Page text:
The First Amendment gives Americans the right to assemble peacefully and air their views. And the FBI “respects the rights of individuals to peacefully exercise their First Amendment rights,” as stated in its press release published on the 1st of June.
But in the wake of Mr. George Floyd’s death, on many occasions, peaceful protesters have been met by disproportionately brute force. And when the FBI asked to share digital evidence of violent individuals, people responded with countless examples showing police officers using hostile force.
It’s not the first time that the FBI has put out a nationwide call for pictures and videos that could help to identify people “actively instigating violence.” The strategy has been used during melees that followed Lakers victories in downtown Los Angeles and others cities like Baltimore.
Bored Panda spoke to the front-line protester Kiki who shared the first-person account of what happened during the protests from Friday to Sunday. “I packed up a grandma cart with Gatorade, water, snacks, and hand sanitizer and took it out to the White House/Lafayette square to hand out to protesters.”
Kiki also said that “these protests have been VERY peaceful during the day. What I have witnessed was very diverse groups of protesters (all ages, races, backgrounds) who were passionate, loud, and angry, but peaceful.”
On Monday, she was handing out supplies to a bunch of peaceful protesters. “They were all very appreciative of the support they were getting from the community and I was honestly moved by how many people stopped and said a sincere 'thank you' to me when really I wanted to thank them for continuing to exercise their right to protest.”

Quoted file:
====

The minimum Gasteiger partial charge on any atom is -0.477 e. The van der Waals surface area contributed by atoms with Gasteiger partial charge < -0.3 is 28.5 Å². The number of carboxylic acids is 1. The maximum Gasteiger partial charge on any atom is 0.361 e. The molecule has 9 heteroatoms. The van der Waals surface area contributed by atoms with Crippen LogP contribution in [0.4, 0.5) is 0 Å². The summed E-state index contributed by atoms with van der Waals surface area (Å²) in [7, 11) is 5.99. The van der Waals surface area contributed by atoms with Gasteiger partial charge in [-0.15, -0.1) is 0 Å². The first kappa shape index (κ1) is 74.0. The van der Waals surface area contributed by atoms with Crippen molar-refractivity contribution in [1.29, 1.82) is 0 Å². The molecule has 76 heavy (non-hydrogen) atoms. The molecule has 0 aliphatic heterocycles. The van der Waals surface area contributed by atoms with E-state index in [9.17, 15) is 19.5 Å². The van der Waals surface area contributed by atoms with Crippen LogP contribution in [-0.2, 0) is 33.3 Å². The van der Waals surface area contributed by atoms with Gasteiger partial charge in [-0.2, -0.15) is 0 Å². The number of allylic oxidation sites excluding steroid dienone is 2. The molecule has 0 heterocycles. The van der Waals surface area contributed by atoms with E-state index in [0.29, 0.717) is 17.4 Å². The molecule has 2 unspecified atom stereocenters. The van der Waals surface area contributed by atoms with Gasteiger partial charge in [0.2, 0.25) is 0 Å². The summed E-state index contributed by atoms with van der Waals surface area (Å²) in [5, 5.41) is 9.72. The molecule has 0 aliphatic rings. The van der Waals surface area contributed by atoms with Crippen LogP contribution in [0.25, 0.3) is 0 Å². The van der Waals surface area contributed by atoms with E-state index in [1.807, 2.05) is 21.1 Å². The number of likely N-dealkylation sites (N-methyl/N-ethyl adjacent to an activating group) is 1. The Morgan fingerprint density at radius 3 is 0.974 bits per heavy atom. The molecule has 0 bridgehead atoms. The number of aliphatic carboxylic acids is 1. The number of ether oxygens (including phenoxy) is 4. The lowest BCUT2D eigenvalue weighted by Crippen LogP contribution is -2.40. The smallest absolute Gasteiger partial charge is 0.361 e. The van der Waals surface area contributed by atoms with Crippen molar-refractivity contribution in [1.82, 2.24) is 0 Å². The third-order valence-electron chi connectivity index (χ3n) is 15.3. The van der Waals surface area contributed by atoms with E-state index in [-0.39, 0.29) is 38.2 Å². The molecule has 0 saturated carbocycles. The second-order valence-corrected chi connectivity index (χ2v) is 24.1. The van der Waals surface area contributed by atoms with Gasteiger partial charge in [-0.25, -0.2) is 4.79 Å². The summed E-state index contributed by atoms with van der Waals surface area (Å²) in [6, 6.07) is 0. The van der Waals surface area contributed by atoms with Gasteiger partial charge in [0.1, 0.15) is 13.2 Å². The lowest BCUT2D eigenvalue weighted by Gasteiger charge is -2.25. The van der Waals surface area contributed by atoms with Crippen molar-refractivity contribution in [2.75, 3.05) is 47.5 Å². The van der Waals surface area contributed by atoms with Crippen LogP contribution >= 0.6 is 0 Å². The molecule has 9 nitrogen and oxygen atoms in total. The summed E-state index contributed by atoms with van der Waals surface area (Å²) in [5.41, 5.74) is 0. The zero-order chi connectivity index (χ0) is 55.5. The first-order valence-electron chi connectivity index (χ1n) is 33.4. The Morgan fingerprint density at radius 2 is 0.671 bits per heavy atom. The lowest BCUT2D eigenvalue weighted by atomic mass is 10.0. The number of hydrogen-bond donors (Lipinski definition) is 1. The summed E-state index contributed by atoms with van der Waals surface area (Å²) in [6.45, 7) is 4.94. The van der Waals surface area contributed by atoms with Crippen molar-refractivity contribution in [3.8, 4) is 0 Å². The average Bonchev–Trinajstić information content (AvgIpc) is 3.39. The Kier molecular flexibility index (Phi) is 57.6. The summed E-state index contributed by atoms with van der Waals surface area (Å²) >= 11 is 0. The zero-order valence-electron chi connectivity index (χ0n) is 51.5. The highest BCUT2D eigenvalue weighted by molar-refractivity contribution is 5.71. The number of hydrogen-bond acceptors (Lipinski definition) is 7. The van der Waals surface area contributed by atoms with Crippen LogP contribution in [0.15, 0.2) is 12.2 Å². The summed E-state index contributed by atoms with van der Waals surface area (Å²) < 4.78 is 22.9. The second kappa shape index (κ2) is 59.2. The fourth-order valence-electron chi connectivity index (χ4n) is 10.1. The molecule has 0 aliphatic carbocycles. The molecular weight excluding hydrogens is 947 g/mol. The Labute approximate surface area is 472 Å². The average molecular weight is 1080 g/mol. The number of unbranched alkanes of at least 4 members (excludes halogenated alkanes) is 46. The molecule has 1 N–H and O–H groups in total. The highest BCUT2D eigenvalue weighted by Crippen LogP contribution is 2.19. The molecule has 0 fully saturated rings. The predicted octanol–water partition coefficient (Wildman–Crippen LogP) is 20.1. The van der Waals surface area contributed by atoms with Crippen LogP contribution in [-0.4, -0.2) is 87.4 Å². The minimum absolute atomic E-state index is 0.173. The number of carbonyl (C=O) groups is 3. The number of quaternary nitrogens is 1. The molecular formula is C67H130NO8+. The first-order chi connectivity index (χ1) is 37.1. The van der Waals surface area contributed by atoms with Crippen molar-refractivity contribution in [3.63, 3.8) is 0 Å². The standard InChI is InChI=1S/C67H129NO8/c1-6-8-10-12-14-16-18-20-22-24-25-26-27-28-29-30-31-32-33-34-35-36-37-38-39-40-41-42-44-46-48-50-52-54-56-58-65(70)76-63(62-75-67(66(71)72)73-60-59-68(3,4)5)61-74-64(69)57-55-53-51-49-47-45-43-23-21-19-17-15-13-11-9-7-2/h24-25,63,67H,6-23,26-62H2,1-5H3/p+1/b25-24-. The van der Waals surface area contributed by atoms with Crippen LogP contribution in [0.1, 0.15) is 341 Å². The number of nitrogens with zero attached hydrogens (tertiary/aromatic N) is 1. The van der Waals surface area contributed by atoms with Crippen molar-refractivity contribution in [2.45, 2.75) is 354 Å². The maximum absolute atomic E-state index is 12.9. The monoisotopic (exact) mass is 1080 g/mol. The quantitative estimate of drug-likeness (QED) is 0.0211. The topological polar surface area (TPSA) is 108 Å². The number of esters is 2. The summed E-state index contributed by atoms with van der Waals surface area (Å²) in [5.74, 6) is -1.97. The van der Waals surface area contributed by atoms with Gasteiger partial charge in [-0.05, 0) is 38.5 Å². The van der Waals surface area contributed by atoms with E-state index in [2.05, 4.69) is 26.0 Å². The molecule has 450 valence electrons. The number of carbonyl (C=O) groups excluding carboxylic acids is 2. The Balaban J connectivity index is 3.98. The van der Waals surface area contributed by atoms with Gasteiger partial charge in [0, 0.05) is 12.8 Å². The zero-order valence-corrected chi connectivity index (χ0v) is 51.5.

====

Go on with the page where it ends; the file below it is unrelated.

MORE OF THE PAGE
About 3 o'clock on Monday, the group of peaceful protesters that were at the police line at the White House/ Lafayette Square made their way on foot to the capitol. “When I got there, I saw only peaceful protesting there too.”
“Between 6:20 or so, skirmishes started to happen where people would start fleeing away from the police line.” Kiki got swept up in a group of running people.
She recounted that “I was standing to avoid 30 feet or so from the police line when all of a sudden, flash grenades started to go off.” It was the first time she had seen or heard “a flash grenade that close to me.” She said: “It’s loud and frightening and totally shocks your heartbeat.”
It was panic and chaos all around. “As I retreated back in the direction of my car, 3 or 4 additional flash-bangs went off while peaceful protesters fled.” When she turned around to see what was happening, the tear gas and rubber bullets started.
As the woman was running back to her car, “police were shouting at all of us over an intercom that we had 10 minutes to get home or we would be immediately arrested.” She made it home by 7:30.“
I didn’t sleep at all because I was so worried all evening and speaking with the protesters on Swann Street trapped inside the house.” At 5 AM, the woman left her house with Gatorade, water, and snacks and headed over to the home on Swann Street to help the sheltered people. Read more about the Swann Street incident right here.
"From there, I witnessed all of the protesters hugging each other and saying goodbye and exchanging info. I have no doubt that many of them will be connected for life because of the harrowing night they experienced together,” the protester said emotionally.